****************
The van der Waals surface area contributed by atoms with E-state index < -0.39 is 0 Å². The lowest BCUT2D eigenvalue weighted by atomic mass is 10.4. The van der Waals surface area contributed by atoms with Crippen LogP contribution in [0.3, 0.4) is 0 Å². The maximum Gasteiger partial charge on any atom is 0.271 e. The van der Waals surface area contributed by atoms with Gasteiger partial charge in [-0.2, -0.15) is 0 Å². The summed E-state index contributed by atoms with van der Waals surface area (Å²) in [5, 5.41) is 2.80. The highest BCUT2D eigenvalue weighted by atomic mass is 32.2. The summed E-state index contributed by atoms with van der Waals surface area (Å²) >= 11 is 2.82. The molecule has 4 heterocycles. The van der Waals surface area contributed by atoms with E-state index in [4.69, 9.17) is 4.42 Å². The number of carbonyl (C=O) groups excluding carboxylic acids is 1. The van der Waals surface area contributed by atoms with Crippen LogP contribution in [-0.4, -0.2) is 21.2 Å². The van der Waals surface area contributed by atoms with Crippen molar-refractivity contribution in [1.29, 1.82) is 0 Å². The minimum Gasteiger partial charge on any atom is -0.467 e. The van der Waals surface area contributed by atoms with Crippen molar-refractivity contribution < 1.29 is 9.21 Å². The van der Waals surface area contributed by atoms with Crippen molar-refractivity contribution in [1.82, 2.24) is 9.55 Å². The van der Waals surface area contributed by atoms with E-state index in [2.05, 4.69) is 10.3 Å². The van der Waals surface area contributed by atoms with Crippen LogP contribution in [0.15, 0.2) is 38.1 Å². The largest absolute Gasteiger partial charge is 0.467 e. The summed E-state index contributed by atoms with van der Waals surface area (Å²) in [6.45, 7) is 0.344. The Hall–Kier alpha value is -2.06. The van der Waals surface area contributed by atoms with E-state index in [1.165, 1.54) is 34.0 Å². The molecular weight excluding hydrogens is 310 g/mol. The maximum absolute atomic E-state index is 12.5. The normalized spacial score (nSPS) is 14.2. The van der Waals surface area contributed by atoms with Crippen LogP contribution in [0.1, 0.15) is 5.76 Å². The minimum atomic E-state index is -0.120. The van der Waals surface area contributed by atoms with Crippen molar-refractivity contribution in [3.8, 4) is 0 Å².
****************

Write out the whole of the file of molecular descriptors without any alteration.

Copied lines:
The van der Waals surface area contributed by atoms with E-state index < -0.39 is 0 Å². The lowest BCUT2D eigenvalue weighted by atomic mass is 10.4. The van der Waals surface area contributed by atoms with Crippen LogP contribution in [0.3, 0.4) is 0 Å². The maximum Gasteiger partial charge on any atom is 0.271 e. The van der Waals surface area contributed by atoms with Gasteiger partial charge in [-0.2, -0.15) is 0 Å². The summed E-state index contributed by atoms with van der Waals surface area (Å²) in [5, 5.41) is 2.80. The highest BCUT2D eigenvalue weighted by atomic mass is 32.2. The summed E-state index contributed by atoms with van der Waals surface area (Å²) >= 11 is 2.82. The molecule has 4 heterocycles. The van der Waals surface area contributed by atoms with E-state index in [4.69, 9.17) is 4.42 Å². The number of carbonyl (C=O) groups excluding carboxylic acids is 1. The van der Waals surface area contributed by atoms with Crippen LogP contribution in [-0.4, -0.2) is 21.2 Å². The van der Waals surface area contributed by atoms with Crippen molar-refractivity contribution in [1.29, 1.82) is 0 Å². The minimum Gasteiger partial charge on any atom is -0.467 e. The van der Waals surface area contributed by atoms with Crippen molar-refractivity contribution < 1.29 is 9.21 Å². The van der Waals surface area contributed by atoms with Crippen molar-refractivity contribution in [1.82, 2.24) is 9.55 Å². The van der Waals surface area contributed by atoms with E-state index in [2.05, 4.69) is 10.3 Å². The van der Waals surface area contributed by atoms with Crippen LogP contribution in [0.15, 0.2) is 38.1 Å². The largest absolute Gasteiger partial charge is 0.467 e. The summed E-state index contributed by atoms with van der Waals surface area (Å²) in [6.45, 7) is 0.344. The Hall–Kier alpha value is -2.06. The van der Waals surface area contributed by atoms with E-state index in [1.165, 1.54) is 34.0 Å². The molecular weight excluding hydrogens is 310 g/mol. The maximum absolute atomic E-state index is 12.5. The normalized spacial score (nSPS) is 14.2. The van der Waals surface area contributed by atoms with Crippen LogP contribution in [0.1, 0.15) is 5.76 Å². The minimum atomic E-state index is -0.120. The van der Waals surface area contributed by atoms with Crippen molar-refractivity contribution in [3.8, 4) is 0 Å².